Honduras Table of Contents

Although the class structure in Honduras is similar to that in other Latin American countries, the manner in which these classes interact presents less conflict than is exhibited by Honduras's immediate neighbors. The relative lack of tension in class relations raises the possibility that Honduras might avoid the social and political violence that has plagued Guatemala, El Salvador, and Nicaragua. Political dynamics peculiar to Honduras tend to lessen social pressures, although it is still possible that class tensions, growing poverty among the majority of the population, and increased concentration of wealth in a minority could result in violence in the future.

The low level of social tension in Honduras has its origins in the country's colonial and early republican history. During the colonial period, the province that later became Honduras was a backwater in the territories held by Spain. Because much of the indigenous population either had been exterminated or had died of disease, the province was sparsely populated. Ethnically, this meant that Honduras had a more homogeneous mestizo culture than most other Spanish colonies. The area was isolated because the majority of Honduras's population settled in the central and western highlands, far from the main transportation route that linked the southern and northern regions of the Spanish Empire. Furthermore, the area lacked any significant mineral deposits or other easily exploitable wealth. Consequently, the colonial elite in Honduras came to be defined by their control of the province's political system rather than by their accumulation of wealth. In later centuries, the absence of coffee exporting concerns in Honduras became another factor differentiating it from its neighbors. In most of Central America, large coffee plantations resulted in a wealthy elite. The accumulation of large fortunes by a land-owning minority took place much later in Honduras--during the twentieth century, when much of the wealth from the new banana businesses went to foreign investors who owned the banana companies.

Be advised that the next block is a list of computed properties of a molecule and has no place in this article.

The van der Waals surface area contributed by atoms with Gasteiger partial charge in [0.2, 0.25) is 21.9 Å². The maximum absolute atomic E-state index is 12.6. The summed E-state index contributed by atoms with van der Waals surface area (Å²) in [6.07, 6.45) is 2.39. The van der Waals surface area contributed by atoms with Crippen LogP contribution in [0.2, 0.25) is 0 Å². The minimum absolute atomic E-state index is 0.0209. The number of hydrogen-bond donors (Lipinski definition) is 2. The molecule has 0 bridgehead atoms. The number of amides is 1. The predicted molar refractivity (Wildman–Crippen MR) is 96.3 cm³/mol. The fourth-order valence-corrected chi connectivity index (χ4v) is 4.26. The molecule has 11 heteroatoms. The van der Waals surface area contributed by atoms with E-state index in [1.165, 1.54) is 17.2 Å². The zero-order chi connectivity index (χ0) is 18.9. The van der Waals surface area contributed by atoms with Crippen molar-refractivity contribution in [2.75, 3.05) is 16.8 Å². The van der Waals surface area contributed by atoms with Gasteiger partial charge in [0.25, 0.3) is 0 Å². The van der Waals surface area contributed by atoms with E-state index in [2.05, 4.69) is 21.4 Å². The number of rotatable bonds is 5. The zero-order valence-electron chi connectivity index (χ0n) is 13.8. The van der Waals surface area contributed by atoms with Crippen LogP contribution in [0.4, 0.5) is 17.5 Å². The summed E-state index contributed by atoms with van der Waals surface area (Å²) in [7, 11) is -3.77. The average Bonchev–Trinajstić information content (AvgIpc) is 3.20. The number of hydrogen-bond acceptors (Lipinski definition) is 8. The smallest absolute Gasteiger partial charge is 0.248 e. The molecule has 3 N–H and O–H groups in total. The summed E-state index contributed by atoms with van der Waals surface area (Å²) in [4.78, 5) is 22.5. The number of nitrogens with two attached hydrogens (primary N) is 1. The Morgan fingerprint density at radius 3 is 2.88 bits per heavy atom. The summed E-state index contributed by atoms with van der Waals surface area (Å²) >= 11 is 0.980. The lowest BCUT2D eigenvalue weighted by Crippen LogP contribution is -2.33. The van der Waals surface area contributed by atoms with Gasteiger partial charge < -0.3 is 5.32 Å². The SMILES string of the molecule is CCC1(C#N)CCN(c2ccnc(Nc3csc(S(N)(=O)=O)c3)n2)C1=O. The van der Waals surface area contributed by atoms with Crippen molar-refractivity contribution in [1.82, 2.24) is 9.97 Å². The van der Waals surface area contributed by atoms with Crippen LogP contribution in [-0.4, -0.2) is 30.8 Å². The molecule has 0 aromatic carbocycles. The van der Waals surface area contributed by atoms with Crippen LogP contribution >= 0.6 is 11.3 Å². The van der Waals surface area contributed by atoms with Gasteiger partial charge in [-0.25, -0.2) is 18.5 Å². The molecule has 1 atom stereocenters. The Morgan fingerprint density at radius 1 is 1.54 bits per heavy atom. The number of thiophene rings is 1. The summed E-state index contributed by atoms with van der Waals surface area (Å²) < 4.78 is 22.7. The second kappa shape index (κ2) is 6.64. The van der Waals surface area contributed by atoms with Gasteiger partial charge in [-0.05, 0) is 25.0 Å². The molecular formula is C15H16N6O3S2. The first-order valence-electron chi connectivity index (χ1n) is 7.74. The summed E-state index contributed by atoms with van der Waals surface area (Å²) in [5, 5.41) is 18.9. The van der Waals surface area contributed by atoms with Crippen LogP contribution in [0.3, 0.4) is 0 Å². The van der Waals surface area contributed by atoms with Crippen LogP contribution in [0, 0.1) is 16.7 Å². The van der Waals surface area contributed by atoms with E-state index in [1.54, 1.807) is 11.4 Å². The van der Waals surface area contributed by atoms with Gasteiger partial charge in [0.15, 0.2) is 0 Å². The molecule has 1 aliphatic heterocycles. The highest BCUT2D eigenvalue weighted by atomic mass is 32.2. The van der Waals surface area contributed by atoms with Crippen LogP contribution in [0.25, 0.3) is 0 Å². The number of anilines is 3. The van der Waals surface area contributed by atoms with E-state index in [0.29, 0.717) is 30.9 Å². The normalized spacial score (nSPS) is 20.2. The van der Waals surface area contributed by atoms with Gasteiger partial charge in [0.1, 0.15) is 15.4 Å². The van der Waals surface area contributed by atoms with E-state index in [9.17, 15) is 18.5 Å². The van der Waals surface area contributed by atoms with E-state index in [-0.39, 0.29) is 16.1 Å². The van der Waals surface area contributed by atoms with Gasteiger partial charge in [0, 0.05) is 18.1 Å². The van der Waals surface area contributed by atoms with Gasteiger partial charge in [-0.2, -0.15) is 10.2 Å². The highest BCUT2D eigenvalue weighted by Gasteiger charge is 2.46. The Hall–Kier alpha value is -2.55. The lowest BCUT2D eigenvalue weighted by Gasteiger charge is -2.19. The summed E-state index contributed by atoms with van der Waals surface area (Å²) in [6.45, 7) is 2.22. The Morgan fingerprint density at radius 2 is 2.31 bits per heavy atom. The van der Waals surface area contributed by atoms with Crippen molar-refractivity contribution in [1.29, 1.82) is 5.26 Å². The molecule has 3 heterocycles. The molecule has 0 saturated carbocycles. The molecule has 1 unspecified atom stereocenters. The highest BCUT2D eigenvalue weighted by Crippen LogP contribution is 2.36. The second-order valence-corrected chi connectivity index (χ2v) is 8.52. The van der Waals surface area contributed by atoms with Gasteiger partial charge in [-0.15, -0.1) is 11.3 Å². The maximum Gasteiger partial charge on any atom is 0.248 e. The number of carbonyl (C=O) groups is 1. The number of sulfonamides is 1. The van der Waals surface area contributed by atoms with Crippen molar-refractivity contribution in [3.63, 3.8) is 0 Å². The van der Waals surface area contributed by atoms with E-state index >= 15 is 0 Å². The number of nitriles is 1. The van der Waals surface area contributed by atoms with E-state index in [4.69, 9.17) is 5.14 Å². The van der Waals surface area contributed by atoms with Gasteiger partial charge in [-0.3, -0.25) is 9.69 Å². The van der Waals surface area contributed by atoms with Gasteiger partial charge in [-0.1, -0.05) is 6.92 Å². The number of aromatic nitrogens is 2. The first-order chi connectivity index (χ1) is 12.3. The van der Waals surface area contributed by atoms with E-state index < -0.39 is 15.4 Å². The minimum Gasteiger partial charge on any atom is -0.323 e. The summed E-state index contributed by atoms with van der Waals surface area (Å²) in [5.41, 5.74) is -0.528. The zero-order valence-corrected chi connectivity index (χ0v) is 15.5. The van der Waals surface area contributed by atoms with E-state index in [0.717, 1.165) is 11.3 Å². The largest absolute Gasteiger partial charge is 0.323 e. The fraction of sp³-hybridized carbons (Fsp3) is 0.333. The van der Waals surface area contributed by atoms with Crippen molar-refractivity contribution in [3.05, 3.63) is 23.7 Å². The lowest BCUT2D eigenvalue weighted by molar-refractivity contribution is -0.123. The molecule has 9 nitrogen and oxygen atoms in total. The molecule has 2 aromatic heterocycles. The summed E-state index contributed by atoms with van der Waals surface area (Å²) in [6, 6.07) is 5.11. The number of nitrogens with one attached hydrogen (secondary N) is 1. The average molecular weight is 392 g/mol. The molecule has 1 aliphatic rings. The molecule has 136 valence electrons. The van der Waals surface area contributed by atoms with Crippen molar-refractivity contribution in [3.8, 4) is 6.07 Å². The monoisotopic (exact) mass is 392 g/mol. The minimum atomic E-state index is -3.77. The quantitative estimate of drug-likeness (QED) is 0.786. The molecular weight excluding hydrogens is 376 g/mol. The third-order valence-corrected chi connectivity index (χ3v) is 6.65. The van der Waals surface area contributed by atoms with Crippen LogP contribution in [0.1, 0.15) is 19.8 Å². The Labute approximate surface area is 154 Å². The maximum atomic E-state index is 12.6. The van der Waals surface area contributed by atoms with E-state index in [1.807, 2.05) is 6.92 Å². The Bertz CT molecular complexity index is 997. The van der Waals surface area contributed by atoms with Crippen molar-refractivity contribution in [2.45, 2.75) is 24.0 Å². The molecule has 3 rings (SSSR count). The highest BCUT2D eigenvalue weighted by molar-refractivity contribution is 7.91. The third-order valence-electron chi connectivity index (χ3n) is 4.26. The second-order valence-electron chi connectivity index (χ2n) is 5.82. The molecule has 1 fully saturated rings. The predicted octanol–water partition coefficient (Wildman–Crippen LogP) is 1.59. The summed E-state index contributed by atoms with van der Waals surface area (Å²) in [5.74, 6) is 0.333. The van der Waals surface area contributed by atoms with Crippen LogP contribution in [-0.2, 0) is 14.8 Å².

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Source: U.S. Library of Congress